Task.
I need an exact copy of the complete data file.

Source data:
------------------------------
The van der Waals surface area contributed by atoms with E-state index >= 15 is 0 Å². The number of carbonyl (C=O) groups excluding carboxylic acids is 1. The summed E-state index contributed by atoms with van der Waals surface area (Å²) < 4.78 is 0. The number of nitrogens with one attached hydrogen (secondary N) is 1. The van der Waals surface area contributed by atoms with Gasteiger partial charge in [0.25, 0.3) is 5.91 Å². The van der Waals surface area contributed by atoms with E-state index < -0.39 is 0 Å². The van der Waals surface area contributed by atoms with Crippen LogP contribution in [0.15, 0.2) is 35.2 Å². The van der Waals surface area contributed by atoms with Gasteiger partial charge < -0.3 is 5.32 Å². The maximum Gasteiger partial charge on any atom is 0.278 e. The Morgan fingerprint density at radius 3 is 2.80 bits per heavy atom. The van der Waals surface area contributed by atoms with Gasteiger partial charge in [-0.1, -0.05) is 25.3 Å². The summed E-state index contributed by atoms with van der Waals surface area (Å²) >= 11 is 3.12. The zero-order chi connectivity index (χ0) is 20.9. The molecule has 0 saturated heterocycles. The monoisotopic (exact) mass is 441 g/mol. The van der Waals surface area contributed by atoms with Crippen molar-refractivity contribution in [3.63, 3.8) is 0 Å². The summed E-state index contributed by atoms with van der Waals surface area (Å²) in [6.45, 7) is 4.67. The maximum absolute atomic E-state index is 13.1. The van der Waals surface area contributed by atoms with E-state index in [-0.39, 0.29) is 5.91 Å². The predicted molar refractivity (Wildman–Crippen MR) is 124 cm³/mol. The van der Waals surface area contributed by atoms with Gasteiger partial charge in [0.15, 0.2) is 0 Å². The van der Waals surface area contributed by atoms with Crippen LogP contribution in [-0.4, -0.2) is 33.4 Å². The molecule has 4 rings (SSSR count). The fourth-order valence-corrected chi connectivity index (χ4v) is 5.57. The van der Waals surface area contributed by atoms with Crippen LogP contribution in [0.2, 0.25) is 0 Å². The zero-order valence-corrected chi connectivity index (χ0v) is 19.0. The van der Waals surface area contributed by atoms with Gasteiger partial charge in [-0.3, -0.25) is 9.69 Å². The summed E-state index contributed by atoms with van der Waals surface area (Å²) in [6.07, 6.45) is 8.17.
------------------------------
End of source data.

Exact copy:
The van der Waals surface area contributed by atoms with E-state index >= 15 is 0 Å². The number of carbonyl (C=O) groups excluding carboxylic acids is 1. The summed E-state index contributed by atoms with van der Waals surface area (Å²) < 4.78 is 0. The number of nitrogens with one attached hydrogen (secondary N) is 1. The van der Waals surface area contributed by atoms with Gasteiger partial charge in [0.25, 0.3) is 5.91 Å². The van der Waals surface area contributed by atoms with E-state index < -0.39 is 0 Å². The van der Waals surface area contributed by atoms with Crippen LogP contribution in [0.15, 0.2) is 35.2 Å². The van der Waals surface area contributed by atoms with Gasteiger partial charge < -0.3 is 5.32 Å². The maximum Gasteiger partial charge on any atom is 0.278 e. The Morgan fingerprint density at radius 3 is 2.80 bits per heavy atom. The van der Waals surface area contributed by atoms with Gasteiger partial charge in [-0.1, -0.05) is 25.3 Å². The summed E-state index contributed by atoms with van der Waals surface area (Å²) >= 11 is 3.12. The zero-order chi connectivity index (χ0) is 20.9. The molecule has 0 saturated heterocycles. The monoisotopic (exact) mass is 441 g/mol. The van der Waals surface area contributed by atoms with Crippen molar-refractivity contribution in [3.63, 3.8) is 0 Å². The summed E-state index contributed by atoms with van der Waals surface area (Å²) in [6.45, 7) is 4.67. The maximum absolute atomic E-state index is 13.1. The van der Waals surface area contributed by atoms with E-state index in [-0.39, 0.29) is 5.91 Å². The predicted molar refractivity (Wildman–Crippen MR) is 124 cm³/mol. The van der Waals surface area contributed by atoms with Gasteiger partial charge in [0.15, 0.2) is 0 Å². The van der Waals surface area contributed by atoms with Crippen LogP contribution in [-0.4, -0.2) is 33.4 Å². The molecule has 4 rings (SSSR count). The fourth-order valence-corrected chi connectivity index (χ4v) is 5.57. The van der Waals surface area contributed by atoms with Crippen LogP contribution in [0.2, 0.25) is 0 Å². The zero-order valence-corrected chi connectivity index (χ0v) is 19.0. The van der Waals surface area contributed by atoms with Gasteiger partial charge in [-0.3, -0.25) is 9.69 Å². The summed E-state index contributed by atoms with van der Waals surface area (Å²) in [6.07, 6.45) is 8.17.